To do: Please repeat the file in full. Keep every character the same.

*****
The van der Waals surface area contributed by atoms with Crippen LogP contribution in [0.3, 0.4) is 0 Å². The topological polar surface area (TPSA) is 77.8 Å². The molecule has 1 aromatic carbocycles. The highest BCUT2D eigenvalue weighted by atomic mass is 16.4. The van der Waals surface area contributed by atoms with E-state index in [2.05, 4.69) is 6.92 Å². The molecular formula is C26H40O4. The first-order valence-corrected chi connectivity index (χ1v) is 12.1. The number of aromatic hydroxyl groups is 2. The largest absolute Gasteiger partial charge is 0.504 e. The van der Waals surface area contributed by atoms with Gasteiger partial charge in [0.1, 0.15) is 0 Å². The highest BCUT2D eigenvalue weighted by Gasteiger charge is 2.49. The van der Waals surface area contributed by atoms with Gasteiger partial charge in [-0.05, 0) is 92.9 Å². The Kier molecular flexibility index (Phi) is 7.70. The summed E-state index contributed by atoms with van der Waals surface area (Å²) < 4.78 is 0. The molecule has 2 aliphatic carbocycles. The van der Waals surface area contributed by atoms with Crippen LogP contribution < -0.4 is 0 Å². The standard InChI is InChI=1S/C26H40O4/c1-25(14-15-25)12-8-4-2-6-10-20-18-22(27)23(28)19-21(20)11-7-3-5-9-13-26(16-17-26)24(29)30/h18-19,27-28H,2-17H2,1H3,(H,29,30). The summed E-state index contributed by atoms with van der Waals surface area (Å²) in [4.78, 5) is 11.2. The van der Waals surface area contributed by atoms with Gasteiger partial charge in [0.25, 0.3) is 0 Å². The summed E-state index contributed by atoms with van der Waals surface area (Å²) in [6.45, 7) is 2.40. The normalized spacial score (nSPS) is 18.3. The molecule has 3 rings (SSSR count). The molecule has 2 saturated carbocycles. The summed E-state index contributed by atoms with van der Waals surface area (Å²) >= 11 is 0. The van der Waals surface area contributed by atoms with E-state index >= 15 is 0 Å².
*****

The van der Waals surface area contributed by atoms with Crippen LogP contribution in [0.3, 0.4) is 0 Å². The topological polar surface area (TPSA) is 77.8 Å². The molecule has 1 aromatic carbocycles. The highest BCUT2D eigenvalue weighted by atomic mass is 16.4. The van der Waals surface area contributed by atoms with E-state index in [2.05, 4.69) is 6.92 Å². The molecular formula is C26H40O4. The first-order valence-corrected chi connectivity index (χ1v) is 12.1. The number of aromatic hydroxyl groups is 2. The largest absolute Gasteiger partial charge is 0.504 e. The van der Waals surface area contributed by atoms with Gasteiger partial charge in [0.1, 0.15) is 0 Å². The highest BCUT2D eigenvalue weighted by Gasteiger charge is 2.49. The van der Waals surface area contributed by atoms with Gasteiger partial charge in [-0.05, 0) is 92.9 Å². The Kier molecular flexibility index (Phi) is 7.70. The summed E-state index contributed by atoms with van der Waals surface area (Å²) < 4.78 is 0. The molecule has 2 aliphatic carbocycles. The van der Waals surface area contributed by atoms with Crippen LogP contribution < -0.4 is 0 Å². The standard InChI is InChI=1S/C26H40O4/c1-25(14-15-25)12-8-4-2-6-10-20-18-22(27)23(28)19-21(20)11-7-3-5-9-13-26(16-17-26)24(29)30/h18-19,27-28H,2-17H2,1H3,(H,29,30). The summed E-state index contributed by atoms with van der Waals surface area (Å²) in [4.78, 5) is 11.2. The van der Waals surface area contributed by atoms with Gasteiger partial charge in [0.25, 0.3) is 0 Å². The summed E-state index contributed by atoms with van der Waals surface area (Å²) in [6.45, 7) is 2.40. The normalized spacial score (nSPS) is 18.3. The molecule has 3 rings (SSSR count). The molecule has 2 saturated carbocycles. The summed E-state index contributed by atoms with van der Waals surface area (Å²) >= 11 is 0. The van der Waals surface area contributed by atoms with E-state index >= 15 is 0 Å².